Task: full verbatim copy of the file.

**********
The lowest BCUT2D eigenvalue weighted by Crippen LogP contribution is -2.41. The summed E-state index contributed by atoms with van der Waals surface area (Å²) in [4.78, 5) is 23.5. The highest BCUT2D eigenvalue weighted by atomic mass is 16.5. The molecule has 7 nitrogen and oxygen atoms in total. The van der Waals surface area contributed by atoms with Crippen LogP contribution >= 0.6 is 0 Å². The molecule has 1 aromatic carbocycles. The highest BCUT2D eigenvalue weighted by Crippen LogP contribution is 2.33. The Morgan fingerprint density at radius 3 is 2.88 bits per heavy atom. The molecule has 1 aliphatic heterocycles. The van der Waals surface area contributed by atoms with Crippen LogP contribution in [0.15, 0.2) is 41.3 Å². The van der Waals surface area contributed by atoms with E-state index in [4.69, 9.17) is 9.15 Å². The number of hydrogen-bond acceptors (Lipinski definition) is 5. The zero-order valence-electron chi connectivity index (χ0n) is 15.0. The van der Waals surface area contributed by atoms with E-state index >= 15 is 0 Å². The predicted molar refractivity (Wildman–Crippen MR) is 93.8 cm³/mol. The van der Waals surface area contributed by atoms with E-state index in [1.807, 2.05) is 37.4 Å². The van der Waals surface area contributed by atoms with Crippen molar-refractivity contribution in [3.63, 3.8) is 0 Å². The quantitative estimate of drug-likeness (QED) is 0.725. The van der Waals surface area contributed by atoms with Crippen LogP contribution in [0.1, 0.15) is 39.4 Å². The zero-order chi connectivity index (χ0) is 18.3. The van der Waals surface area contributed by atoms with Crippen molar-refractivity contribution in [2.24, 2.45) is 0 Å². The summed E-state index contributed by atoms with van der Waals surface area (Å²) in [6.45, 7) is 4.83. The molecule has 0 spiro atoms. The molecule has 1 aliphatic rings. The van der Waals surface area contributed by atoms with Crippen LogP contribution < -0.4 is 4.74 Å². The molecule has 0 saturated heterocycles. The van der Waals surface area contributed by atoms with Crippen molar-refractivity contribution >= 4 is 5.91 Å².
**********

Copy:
The lowest BCUT2D eigenvalue weighted by Crippen LogP contribution is -2.41. The summed E-state index contributed by atoms with van der Waals surface area (Å²) in [4.78, 5) is 23.5. The highest BCUT2D eigenvalue weighted by atomic mass is 16.5. The molecule has 7 nitrogen and oxygen atoms in total. The van der Waals surface area contributed by atoms with Crippen LogP contribution >= 0.6 is 0 Å². The molecule has 1 aromatic carbocycles. The highest BCUT2D eigenvalue weighted by Crippen LogP contribution is 2.33. The Morgan fingerprint density at radius 3 is 2.88 bits per heavy atom. The molecule has 1 aliphatic heterocycles. The van der Waals surface area contributed by atoms with Crippen LogP contribution in [0.15, 0.2) is 41.3 Å². The van der Waals surface area contributed by atoms with E-state index in [4.69, 9.17) is 9.15 Å². The number of hydrogen-bond acceptors (Lipinski definition) is 5. The zero-order valence-electron chi connectivity index (χ0n) is 15.0. The van der Waals surface area contributed by atoms with E-state index >= 15 is 0 Å². The predicted molar refractivity (Wildman–Crippen MR) is 93.8 cm³/mol. The van der Waals surface area contributed by atoms with E-state index in [1.807, 2.05) is 37.4 Å². The van der Waals surface area contributed by atoms with Crippen molar-refractivity contribution in [3.63, 3.8) is 0 Å². The quantitative estimate of drug-likeness (QED) is 0.725. The van der Waals surface area contributed by atoms with Crippen LogP contribution in [0.1, 0.15) is 39.4 Å². The zero-order chi connectivity index (χ0) is 18.3. The van der Waals surface area contributed by atoms with Crippen molar-refractivity contribution in [2.24, 2.45) is 0 Å². The summed E-state index contributed by atoms with van der Waals surface area (Å²) in [6.45, 7) is 4.83. The molecule has 0 spiro atoms. The molecule has 1 aliphatic rings. The van der Waals surface area contributed by atoms with Crippen LogP contribution < -0.4 is 4.74 Å². The molecule has 0 saturated heterocycles. The van der Waals surface area contributed by atoms with Crippen molar-refractivity contribution >= 4 is 5.91 Å².